The first and only piece of advice needed on one’s way to the fishing pond is this: Bring your patience. Not surprisingly, the same could be said to a viewer of this slow-building but riveting experimental collage, shot off the coast of Massachusetts in the inky darkness of a late night’s trawling. Simply by knowing the film is about sea workers hauling in the day’s catch, you have a leg up on most people, who, experiencing the murky, near-wordless imagery, will think they’re watching outtakes from Ridley Scott’s Alien: all clinking chains, dripping liquids and fleshy floppings. Leviathan—the Job reference is apt—is about audience submergence. If you give yourself over to it, you’ll find your sea legs soon enough.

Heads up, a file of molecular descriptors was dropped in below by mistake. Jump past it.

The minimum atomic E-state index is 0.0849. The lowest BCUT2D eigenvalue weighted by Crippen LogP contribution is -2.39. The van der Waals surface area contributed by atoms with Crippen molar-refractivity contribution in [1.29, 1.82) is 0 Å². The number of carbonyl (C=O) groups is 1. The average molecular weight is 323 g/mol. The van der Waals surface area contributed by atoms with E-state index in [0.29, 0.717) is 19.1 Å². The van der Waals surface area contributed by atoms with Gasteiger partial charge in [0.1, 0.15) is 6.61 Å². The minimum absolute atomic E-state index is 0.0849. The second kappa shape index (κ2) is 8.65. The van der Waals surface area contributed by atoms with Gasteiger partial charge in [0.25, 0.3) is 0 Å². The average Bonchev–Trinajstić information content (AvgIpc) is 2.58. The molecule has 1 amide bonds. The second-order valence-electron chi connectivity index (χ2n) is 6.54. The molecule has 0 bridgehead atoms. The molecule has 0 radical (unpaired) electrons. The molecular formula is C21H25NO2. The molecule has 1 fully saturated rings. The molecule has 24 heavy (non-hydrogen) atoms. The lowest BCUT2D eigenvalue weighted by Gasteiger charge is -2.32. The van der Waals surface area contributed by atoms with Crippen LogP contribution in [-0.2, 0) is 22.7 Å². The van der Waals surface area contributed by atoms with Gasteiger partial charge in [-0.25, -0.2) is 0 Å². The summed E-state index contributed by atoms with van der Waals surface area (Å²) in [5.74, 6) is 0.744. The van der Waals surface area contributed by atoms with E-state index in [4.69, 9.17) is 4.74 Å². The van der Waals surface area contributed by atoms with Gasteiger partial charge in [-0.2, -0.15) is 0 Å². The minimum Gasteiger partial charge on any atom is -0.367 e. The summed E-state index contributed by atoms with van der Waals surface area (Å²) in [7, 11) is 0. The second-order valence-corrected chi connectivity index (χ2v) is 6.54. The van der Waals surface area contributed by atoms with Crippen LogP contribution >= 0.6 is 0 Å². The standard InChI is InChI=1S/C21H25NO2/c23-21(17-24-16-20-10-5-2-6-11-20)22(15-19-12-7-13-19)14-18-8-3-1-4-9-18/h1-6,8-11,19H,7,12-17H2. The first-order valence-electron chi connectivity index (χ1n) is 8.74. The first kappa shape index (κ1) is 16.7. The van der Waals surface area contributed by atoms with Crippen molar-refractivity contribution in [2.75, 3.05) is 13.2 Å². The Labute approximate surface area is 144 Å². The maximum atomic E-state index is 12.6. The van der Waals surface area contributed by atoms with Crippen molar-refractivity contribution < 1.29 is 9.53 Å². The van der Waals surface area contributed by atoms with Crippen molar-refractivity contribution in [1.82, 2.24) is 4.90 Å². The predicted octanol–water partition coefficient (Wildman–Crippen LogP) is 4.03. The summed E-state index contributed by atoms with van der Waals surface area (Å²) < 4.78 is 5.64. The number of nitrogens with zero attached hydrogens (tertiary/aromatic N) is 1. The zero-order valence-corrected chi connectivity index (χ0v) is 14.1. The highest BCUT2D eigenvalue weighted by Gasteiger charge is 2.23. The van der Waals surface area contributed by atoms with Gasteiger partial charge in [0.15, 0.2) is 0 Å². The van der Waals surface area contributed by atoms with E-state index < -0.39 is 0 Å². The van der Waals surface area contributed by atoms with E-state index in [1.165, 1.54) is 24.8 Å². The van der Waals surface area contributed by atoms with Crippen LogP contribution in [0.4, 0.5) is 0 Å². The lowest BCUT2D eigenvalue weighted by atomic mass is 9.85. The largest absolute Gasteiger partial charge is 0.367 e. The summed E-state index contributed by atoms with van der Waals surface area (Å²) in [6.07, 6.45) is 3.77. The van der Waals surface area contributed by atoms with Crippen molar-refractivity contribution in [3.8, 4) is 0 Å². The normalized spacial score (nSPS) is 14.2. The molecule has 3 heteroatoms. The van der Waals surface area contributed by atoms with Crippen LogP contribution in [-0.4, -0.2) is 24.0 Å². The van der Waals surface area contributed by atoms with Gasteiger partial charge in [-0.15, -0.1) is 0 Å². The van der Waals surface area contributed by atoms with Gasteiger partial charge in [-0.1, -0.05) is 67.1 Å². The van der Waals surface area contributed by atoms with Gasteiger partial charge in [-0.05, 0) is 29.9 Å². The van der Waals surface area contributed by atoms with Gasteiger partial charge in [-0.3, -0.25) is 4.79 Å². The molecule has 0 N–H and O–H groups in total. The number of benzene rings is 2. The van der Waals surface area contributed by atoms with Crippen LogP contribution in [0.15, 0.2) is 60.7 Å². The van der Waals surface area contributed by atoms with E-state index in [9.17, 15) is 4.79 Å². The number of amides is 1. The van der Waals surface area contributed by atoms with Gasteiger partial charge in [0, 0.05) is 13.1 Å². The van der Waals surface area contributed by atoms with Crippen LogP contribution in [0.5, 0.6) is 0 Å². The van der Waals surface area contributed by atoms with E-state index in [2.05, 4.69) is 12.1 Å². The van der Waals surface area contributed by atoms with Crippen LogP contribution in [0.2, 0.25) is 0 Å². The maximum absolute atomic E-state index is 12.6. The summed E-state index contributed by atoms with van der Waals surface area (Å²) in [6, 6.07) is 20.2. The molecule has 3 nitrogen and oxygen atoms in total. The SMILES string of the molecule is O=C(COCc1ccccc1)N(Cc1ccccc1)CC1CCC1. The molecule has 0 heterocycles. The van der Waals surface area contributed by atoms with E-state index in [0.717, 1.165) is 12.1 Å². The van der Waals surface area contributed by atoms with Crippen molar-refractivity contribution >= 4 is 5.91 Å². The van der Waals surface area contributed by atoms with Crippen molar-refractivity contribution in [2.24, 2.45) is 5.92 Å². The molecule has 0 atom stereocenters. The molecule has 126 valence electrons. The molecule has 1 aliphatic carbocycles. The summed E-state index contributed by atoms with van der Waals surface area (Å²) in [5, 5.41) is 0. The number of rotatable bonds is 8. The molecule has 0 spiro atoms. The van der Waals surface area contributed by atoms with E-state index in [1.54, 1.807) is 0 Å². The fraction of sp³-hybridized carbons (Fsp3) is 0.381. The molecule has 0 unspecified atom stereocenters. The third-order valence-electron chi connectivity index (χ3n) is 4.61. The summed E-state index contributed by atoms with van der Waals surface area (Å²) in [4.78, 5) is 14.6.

And what, eventually, is before us? That too is left open-ended: The filmmakers come from Harvard’s Sensory Ethnography Lab (ah, college), where the goal seems to be a total capturing of an event with a minimum of explanation. Like the hypnotic swarm of seagulls constantly trailing the boat for scraps, we lunge for meaning. The effort is unusually pleasurable: Do these chain-smoking seamen like their work? Hard to say. They’re awfully efficient at chopping off fish heads with machetes. Is Leviathan an indictment of a brutal industry? That’s probably going a bit too far, but again, no one’s going to tell you otherwise. Without narration, the camera dives underwater (too often), yet emerges with pearls of suggestion.
Follow Joshua Rothkopf on Twitter: @joshrothkopf